Months before she became the youngest performer to ever win the Emmy for Best Actres in a Drama series, Zendaya shocked all of her fans last summer announced that she had made a new movie. It was not until she announced in July that the film had already complete, that it was also revealed that the idea for the film emerged after the production of Euphoria‘s second season was halted. As the coronavirus pandemic shut down sets across Hollywood in April, the actress touched base with her Euphoria collaborator Sam Levinson, and together they decided to collaborate again.
Levinson wrote a script for a film in which she could star in less than a week, and in mid-June, Zendaya and her co-star John David Washington gathered around a glass house in Monterey with a film crew and started shooting until July 2.
The final result was Malcolm & Marie, a film in which Zendaya and Washington go toe to toe on the night of hotshot director Malcolm’s big movie premiere. Malcolm and Marie go through round after round of arguments about the state of their relationship, art, race, gender, and authenticity—all while they wait for the first reviews of Malcolm’s films to pour in. Now, the official reviews of Levinson’s film, which will premiere on Netflix on February 2, have started to pop up.
The relationship piece is being compared to Edward Albee and Mike Nichols’s Who’s Afraid of Virginia Woolf?, John Cassavetes’s Faces, and Ingmar Bergman’s Scenes from a Marriage, though a critic from The Guardian pointed out that Malcolm & Marie really stands out as a substantial, intimate tête-à-tête between only two people that was made entirely during the Covid-19 pandemic, and defines the types of films that can be made within those kinds of restrictions. A critic from The Hollywood Reporter agreed—there’s no gimmick with Malcolm & Marie the way there seems to be with other pandemic films, and this production demonstrates that a movie made during quarantine doesn’t necessarily have to be about quarantine.
But not everyone gushed. IndieWire‘s David Ehrlich acknowledged the resourcefulness of making a film like Malcolm & Marie during the coronavirus pandemic, but wrote that the director used “pseudo-intellectual scaffolding” to hold up the characters.
One critic from Entertainment Weekly called the film “pretentious,” likening the premise of a director who forgot to thank his girlfriend in a speech to an acting exercise meant to exhaust the performers, and stating that the dialogue is “overwritten almost to the point of absurdity.” Another critic from Slate takes issue with the ways the film itself seems to anticipate film criticism via dialogue from Malcolm about his disdain for a white woman critic at the L.A. Times and the way Levinson practically dares anyone to try to come for him with a single review.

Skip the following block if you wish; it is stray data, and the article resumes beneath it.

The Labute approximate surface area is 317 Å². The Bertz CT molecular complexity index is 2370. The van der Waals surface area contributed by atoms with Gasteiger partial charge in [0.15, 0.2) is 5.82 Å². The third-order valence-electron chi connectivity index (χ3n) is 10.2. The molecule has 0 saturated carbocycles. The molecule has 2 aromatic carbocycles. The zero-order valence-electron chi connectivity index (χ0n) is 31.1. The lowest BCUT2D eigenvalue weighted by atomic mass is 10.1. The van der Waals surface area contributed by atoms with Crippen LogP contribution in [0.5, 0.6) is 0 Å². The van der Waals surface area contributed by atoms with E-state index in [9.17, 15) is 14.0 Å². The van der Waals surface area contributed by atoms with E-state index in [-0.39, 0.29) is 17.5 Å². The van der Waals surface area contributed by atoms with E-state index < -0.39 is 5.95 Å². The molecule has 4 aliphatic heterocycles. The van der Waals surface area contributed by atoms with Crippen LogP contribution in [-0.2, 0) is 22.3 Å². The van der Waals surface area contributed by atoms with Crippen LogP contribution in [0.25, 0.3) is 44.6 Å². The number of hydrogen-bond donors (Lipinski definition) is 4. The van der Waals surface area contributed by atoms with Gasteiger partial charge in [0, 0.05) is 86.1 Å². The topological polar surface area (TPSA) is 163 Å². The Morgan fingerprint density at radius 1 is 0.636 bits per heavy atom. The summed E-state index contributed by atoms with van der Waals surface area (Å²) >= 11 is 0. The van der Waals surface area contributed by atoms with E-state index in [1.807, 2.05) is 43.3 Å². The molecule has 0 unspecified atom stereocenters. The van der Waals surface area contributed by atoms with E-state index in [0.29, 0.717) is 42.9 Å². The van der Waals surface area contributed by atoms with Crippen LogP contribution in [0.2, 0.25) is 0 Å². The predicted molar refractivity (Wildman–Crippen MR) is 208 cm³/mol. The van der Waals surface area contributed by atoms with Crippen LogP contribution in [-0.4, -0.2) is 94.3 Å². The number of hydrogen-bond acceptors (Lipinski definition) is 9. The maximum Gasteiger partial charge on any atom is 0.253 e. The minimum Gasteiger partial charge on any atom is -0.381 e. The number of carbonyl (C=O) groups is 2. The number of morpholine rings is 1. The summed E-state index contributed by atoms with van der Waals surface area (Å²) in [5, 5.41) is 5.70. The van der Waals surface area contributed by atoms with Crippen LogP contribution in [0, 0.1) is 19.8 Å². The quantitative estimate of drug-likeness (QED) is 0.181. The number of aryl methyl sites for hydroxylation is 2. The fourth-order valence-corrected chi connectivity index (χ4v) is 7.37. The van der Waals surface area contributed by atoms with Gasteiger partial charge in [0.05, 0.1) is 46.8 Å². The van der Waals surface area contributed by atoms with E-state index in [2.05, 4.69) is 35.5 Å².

This does put the actual film critics tasked with reviewing Malcolm & Marie between a rock and a hard place. But both of these critics agreed that the film is “stylish,” not just because of the wardrobe put together by Zendaya’s stylist Law Roach, but also because the movie was shot on black and white 35mm film with cinematography by Marcell Rév.
The performances by Washington and Zendaya, however, seem to have been spared by any harshness in the reviews. A critic from the BBC said Washington “nailed” his character’s perspective, Collider‘s review called him and his co-star “electric,” and The Wrap‘s review acknowledged that both lead actors “go the distance” with the material written by Levinson.
At the end of the day, though, it’s Zendaya who receives the highest praise. Hardly any of the reviews seem to focus on the social media reaction to the casting of a 36-year-old man to play the 24-year-old actress’s boyfriend, but her performance solidifies her ability to handle the grown-up material.
A critic from The Hollywood Reporter said there is a “mesmerizing power” to her performance and called her the “MVP” of Malcolm & Marie. “You might not always agree with her every rejoinder, whether she’s implying that commercial filmmakers are essentially hustlers or insisting that authenticity in art matters as much as aesthetics (a point that she drives home in one hair-raising standout of a scene). But Zendaya…has a way of rendering dialogue irrelevant,” Justin Chang wrote for the L.A. Times. “She holds a closeup here more skillfully and naturally than her co-star does, and her silence proves far more eloquent than his words.”
It seems that, regardless of how critics felt about the material, the Oscar buzz for Zendaya has truly already begun.